Matthias Grünewald (c. 1470 – 1528) fought against the new Renaissance style of classicism and worked in the older style of late medieval Central European art into the 16th century. The work that inspired Paul Hindemith was his monumental altarpiece created for Isenheim sometime in the decade after 1506.
The Monastery of St. Anthony, for which the altarpiece was created, contained a hospital that specialized in the treatment of the plague and skin diseases. This is the reason that the figure of Christ on the altarpiece has skin sores, to show patients at the hospital that there was an understanding on the highest level of their medical conditions.
Now, to add the political component, the Monastery is located in Colmar, in Alsace. The area has passed back and forth between ownership of France and Germany. Germany took over the region in 1870-71 following the Franco-Prussian war. The altarpiece came to represent the essential character of the German nation. During WWI, the altarpiece was removed to Munich, where it was held in high regard and venerated for its German nature. It was returned to the Monastery after the war, when the whole area was returned to France.
Paul Hindemith (1895-1963), from a small city near Frankfort, started as a violinist and became leader of the Frankfurt Opera Orchestra, then moved to the viola when he founded the Amar Quartet, and captured the world’s attention for his compositions when his works were performed at the ISCM meeting in Salzburg in 1922. His early atonal compositions led to his becoming labelled a ‘degenerate’ composer by the National Socialist government and he was publically denounced in 1934 by Joseph Goebbels, the German Minster of Propaganda. However, by the early 1930s, his music was largely tonal and was roundly defended by conductor Wilhelm Furtwängler. In the end, Hindemith moved to Switzerland in 1938. He went onto help Turkey reorganize its national music education programs before immigrating to the US in 1940.
His 1938 opera, Mathis der Maler (Mathew the Painter) used the creation of the Isenheim altarpiece as representative of not only Grünewald’s struggle for artistic expression but also Hindemith’s own struggle for public expression under government repression. Hindemith had completed the opera in 1935, while he was still in Germany, but it couldn’t be produced; the political message of the opera was not missed by the government.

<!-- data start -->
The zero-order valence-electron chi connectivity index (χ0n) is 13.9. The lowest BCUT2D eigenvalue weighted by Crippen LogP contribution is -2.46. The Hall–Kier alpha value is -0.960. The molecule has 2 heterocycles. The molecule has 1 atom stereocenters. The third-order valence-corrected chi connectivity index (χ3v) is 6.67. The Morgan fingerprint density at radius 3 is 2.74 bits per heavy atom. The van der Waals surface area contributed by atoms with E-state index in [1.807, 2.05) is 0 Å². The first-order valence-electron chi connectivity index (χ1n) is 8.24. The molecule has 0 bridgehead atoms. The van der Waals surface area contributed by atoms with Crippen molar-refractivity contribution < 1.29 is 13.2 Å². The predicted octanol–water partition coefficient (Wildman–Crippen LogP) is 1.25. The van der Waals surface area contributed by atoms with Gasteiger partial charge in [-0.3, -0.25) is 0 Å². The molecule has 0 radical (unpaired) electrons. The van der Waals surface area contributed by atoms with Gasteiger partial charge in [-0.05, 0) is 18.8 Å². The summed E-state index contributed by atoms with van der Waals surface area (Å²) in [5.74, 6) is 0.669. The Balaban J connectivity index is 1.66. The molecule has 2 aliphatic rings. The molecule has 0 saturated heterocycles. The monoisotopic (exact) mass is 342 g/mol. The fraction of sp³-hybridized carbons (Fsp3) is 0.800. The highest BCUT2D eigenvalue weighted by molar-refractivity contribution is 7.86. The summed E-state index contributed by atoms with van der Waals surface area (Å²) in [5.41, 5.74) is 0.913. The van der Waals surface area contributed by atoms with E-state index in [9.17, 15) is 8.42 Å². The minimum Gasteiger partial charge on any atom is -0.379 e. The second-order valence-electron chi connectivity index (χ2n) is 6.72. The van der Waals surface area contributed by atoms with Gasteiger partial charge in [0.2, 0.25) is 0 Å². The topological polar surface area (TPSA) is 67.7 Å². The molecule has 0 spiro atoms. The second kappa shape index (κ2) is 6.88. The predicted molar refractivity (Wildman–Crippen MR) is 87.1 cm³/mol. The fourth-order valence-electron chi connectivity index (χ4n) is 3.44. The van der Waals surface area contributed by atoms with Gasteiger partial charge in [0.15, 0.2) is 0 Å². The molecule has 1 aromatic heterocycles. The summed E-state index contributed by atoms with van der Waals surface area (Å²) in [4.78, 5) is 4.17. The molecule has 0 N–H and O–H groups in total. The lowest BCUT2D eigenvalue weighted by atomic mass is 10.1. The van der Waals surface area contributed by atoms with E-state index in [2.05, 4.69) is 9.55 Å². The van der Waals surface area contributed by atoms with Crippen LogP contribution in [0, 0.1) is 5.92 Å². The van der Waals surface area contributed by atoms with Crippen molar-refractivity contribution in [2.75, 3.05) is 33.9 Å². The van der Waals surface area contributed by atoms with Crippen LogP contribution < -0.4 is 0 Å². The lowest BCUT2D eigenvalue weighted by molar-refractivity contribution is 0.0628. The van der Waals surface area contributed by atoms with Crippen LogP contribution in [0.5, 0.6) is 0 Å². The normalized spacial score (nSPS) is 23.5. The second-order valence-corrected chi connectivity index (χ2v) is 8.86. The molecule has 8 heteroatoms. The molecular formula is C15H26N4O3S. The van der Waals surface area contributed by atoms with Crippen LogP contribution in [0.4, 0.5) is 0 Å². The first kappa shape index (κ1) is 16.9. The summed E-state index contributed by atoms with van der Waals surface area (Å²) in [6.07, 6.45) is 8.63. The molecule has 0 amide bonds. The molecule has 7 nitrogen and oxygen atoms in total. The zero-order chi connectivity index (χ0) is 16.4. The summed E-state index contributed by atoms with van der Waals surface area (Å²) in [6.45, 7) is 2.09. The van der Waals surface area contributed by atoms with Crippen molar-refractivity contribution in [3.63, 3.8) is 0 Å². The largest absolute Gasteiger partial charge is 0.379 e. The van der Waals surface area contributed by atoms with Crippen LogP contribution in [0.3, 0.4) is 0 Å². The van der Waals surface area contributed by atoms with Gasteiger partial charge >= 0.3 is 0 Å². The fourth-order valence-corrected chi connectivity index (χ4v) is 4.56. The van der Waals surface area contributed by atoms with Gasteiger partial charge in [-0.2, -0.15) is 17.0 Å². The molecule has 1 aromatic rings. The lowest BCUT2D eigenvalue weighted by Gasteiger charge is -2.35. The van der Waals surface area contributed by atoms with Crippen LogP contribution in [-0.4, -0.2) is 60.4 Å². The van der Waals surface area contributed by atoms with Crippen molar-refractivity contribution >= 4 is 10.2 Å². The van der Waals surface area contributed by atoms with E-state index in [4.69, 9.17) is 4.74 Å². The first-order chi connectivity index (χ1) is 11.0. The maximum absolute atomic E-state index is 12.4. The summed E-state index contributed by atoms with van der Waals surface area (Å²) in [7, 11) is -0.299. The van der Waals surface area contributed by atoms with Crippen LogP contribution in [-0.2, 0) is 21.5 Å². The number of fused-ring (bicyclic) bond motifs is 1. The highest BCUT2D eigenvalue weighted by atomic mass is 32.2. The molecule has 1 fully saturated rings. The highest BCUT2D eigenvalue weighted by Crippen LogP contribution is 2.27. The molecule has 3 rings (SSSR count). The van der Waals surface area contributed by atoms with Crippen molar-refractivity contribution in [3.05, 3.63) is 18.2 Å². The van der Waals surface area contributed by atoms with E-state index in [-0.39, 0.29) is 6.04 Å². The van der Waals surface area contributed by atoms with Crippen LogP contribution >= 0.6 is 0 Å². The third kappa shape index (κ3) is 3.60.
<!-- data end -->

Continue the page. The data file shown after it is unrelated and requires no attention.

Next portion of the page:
In the opera, Mathias is faced with the religious problems between the Catholics and the Lutherans, the peasants’ revolt, book burnings, and other actions that might be found to have parallels in then-modern Germany (such as the enmity between the German government and the communists, revolts against the government, and book burnings). The Prelude (Overture) is a concert of angels, and shows right from the beginning Hindemith’s very tonal language.
Hindemith: Mathis der Maler: Prelude: Concert of Angels (Bavarian Radio Symphony Orchestra; Rafael Kubelik, Conductor)
In the sixth scene of the opera, a dream sequence brings in images from the altarpiece. Mathias is in hiding in the forest and visions come to him that are partial reenactments of selected scenes from the altarpiece. Mathias, in the garb of St. Anthony (patron saint of the Isenheim monastery) is beset by temptations: luxury, power, and seduction (right side of the opened altarpiece) but resists them to heed the call to his duty given by St. Paul: ’go forth and paint.’
Hindemith: Mathis der Maler: Tableau VI Scene 3: Wenn du demütig dem Bruder dich bogst (James King, St. Paul; Dietrich Fischer-Diskau, St. Anthony / Mathis; Bavarian Radio Symphony Orchestra; Rafael Kubelik, Conductor)
This final scene, set in the hermitage of Saint Paul, has Mathis, in the guise of St. Anthony, face up to his failings and, in doing so, transcend them – as he humbles himself, he is given his mission to create the immortal altarpiece.
It’s unusual for a musical work to show the inspiration for a masterpiece, rather than reflecting the final work. Hindemith, however, was an unusual composer who could take us beyond the surface to the difficulties that could underlie inspiration.
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